The Electric Streetcar

Cupric streetcar token from United RY and Elec Co. Baltimore. Says "Good for One Fare" on one side.

Cupric Streetcar Token

by Kayla MarciniszynCART Assistant Lab Director

The evolution of transportation throughout the years is always a fascinating topic, especially when it is evident in the archaeological record. Electric streetcars became a popular method of public transportation, primarily in urban areas, in the late nineteenth and early twentieth centuries. Baltimore, New York, and San Francisco are among the more prominent cities to adopt a railway system during that period. Most companies stamped their tokens with the company name or logo, making them diagnostic if found in the archaeological record.

This cupric token was recovered by CART during a recent project. It is stamped with “United RY and Elec Co. Baltimore,” telling us the token belonged to the United Railways and Electric Company of Baltimore, Maryland. Baltimore had a number of competing railways, so in an effort to merge the companies together the United Railways and Electric Company was formed in 1899 (Davis 2005). The use of railways peaked between 1900 and 1929, eventually declining during the Great Depression. The company was reorganized in 1935, becoming the Baltimore Transit Company, which included both streetcars and buses. As cheaper transportation and cars became more available, fewer people used Baltimore’s streetcar system. Baltimore’s last streetcar ceased its service in 1963 (Davis 2005).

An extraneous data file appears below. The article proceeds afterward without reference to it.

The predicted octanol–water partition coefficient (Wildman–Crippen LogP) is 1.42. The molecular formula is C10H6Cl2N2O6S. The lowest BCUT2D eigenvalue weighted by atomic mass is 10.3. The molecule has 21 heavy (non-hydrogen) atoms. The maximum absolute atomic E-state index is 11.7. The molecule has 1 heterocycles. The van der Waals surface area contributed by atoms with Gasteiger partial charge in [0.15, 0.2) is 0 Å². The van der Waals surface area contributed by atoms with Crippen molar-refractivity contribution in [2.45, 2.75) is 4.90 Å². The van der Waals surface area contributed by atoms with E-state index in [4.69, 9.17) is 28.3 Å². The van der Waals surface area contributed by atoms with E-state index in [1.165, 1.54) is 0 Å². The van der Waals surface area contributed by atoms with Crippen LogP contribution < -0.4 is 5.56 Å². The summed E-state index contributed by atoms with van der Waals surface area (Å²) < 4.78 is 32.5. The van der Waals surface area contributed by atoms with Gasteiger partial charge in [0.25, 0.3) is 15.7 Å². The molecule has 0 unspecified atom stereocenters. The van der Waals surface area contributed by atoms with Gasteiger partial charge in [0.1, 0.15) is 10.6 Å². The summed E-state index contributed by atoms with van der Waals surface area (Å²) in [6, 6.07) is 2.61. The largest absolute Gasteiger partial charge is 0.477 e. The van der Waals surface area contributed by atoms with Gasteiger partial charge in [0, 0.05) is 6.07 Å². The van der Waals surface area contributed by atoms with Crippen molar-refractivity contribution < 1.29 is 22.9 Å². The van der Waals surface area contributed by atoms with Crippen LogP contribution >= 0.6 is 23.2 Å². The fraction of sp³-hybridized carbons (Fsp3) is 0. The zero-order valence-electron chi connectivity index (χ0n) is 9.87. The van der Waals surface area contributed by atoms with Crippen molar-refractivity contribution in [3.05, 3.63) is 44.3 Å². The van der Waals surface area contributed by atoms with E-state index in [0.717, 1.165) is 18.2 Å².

Davis, Sarah. 2005. “Baltimore Streetcar Transportation.” Maryland State Archives. Accessed December 21, 2016.

Further Reading:

Helton, Gary. 2008. Baltimore’s Streetcars and Buses. Charleston, SC: Arcadia Publishing.

About cartarchaeology

We are the County Archaeological Research Team, part of the Archaeology and Collections Branch, Resource Management Division, Fairfax County Park Authority. We are tasked with understanding and managing the cultural resources on Park land throughout Fairfax County.
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